April 29th, 2009 | Published in Google Public Policy
Over the last few weeks we've heard a number of questions about the Google Book Search settlement and what it means for readers. Over the coming days, we'll attempt to answer some of those questions on this blog, but first, we think it's important to explain how exactly the settlement will help expand access to books in the United States. We'd also like to remind authors and publishers who have questions that they should visit the settlement Notice website.
Have you ever gone to your local bookstore looking for a book only to be told that it’s not there? You look for it on Amazon; they don’t offer it. You go to your local library and it’s not there. But you know that it exists because you read it your freshman year in college.
Or let's say you’re a second generation American interested in reading books in your parents’ native language, Greek. Try finding more than a few books in foreign languages in most town libraries or bookstores in the United States.
Or you're a graduate student who has been doing research on your thesis for years. You think you've read every book there is to read on your topic, but then you type your query into Google Book Search, and you suddenly discover a new original book or monograph that you weren't even aware of before.
Until now, we've only been able to show these users a few snippets of text for most of the in-copyright books we've scanned through our Library Project. Since the vast majority of these books are out of print, to actually read them you have to hunt them down at a library or a used bookstore. And if you can't find them -- because the only known copy is at a library on the other side of the country--you're unfortunately out of luck.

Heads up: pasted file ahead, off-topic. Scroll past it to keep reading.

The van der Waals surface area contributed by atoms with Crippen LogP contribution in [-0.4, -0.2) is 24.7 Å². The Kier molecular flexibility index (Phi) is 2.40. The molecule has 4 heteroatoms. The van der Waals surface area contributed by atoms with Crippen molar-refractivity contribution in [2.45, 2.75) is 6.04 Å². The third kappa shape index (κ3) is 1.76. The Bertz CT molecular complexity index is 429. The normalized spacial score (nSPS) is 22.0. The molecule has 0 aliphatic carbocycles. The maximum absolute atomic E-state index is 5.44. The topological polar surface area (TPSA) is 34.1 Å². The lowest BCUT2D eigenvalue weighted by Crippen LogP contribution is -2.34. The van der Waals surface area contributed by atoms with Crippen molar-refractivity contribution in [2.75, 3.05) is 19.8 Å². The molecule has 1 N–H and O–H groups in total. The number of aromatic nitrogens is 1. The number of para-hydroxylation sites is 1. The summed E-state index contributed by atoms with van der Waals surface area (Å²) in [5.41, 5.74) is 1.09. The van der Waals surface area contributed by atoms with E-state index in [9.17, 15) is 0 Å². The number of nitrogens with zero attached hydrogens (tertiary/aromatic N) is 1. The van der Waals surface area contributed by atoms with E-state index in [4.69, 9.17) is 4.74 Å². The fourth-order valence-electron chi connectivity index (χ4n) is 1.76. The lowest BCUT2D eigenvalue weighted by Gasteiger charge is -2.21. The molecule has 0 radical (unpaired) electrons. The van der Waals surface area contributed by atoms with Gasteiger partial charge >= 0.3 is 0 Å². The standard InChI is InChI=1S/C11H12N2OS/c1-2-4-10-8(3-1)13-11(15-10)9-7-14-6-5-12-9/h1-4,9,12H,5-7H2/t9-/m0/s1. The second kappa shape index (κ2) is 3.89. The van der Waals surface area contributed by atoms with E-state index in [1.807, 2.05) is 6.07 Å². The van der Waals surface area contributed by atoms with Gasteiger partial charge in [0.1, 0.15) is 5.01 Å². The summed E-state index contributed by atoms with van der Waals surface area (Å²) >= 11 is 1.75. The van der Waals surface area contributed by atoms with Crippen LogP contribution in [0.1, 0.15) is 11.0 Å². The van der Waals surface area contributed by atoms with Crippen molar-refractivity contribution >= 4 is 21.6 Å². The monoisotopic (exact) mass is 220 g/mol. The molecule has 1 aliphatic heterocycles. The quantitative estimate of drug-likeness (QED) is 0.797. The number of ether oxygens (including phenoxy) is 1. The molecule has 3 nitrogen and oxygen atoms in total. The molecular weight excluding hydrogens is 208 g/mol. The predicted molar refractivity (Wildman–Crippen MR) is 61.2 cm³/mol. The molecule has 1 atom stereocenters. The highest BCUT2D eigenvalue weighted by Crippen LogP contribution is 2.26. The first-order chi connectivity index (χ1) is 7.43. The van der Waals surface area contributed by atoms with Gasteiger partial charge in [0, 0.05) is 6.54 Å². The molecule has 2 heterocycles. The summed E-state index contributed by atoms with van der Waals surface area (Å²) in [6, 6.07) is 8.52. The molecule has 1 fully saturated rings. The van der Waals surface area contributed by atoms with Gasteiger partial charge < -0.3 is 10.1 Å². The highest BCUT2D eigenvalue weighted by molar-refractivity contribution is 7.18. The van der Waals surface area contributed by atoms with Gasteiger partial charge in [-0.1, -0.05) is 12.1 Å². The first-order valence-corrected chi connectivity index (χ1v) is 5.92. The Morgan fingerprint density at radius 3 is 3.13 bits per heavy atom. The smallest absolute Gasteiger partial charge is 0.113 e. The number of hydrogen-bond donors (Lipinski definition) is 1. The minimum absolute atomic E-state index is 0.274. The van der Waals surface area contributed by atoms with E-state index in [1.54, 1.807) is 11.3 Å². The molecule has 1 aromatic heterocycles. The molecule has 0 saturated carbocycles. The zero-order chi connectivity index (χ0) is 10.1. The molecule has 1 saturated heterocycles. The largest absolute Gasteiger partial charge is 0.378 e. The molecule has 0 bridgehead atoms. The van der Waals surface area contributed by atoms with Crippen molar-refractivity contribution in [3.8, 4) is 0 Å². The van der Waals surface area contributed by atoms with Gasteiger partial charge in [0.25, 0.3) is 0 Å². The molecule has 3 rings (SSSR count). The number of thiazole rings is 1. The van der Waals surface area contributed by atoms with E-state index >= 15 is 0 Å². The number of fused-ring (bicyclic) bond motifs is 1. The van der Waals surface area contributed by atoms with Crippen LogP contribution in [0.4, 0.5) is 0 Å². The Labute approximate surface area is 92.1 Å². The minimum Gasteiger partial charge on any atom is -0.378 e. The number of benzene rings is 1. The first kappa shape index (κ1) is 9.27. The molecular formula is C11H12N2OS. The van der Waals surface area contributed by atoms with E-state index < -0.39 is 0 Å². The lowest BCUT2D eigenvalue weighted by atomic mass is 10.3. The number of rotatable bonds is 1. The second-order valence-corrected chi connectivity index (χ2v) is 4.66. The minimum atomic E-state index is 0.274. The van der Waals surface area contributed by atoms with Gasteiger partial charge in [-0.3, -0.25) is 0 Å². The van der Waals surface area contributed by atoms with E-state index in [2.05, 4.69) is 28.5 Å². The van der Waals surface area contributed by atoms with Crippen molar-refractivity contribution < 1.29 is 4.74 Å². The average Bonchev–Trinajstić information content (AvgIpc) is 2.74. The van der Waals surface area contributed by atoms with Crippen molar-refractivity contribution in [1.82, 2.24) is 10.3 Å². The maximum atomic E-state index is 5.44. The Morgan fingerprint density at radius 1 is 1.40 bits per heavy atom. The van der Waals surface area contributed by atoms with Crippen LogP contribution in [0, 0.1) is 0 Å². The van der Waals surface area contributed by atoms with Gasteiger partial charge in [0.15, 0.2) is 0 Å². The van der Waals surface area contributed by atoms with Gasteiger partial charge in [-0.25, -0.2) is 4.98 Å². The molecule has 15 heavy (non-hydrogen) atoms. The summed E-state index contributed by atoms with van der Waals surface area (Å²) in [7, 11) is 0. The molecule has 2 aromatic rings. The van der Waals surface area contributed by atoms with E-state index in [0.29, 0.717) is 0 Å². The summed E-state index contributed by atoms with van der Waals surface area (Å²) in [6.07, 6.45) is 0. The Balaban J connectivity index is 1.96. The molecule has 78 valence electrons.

Under the settlement that will change for users in the U.S.:
- When you find the book you're searching for, you’ll be able to preview 20% of the book over the Internet from anywhere in the U.S. If you want to look at the whole thing, you'll be able to go down to your public library where there will be a computer station with access to the whole book for free. And if you don’t want to leave home or want a copy for yourself, you’ll be able to purchase access to an electronic copy of the book. As always, if the book is old enough to be in the public domain, you’ll be able to download the whole book for free.
- If you’re at a university, in addition to your libraries' free access points, your school can obtain an institutional subscription that gives you access to most books that we've scanned. And scholars and students who don’t keep the same study hours as the library will be able to look at any book, anywhere, any time.
- If you are vision impaired, the settlement will open a world of books to which you've never had access. Visually impaired people will be able to search for books through the Google Books interface and purchase, borrow, or read at a public library any of the books that are available to the general public in a format that is accessible to the vision impaired.
- If you want to read in foreign languages, you will have access to tens of thousands of more books than you have today. Books in Spanish add up to almost 10% of the books already scanned. If you account for the difference in numbers between books in Spanish and English, the usage per book in Spanish is more than three times what it is for books in English.
For users outside the U.S., the Google Book Search experience won't change unless rightsholders specifically authorize additional uses of their books outside the United States. And while the Google Book Search settlement will only allow for improved access in the U.S., we believe that this will constitute an unprecedented test bed for the development of similar services around the world.
As the discussion continues, it's important to understand what readers stand to gain.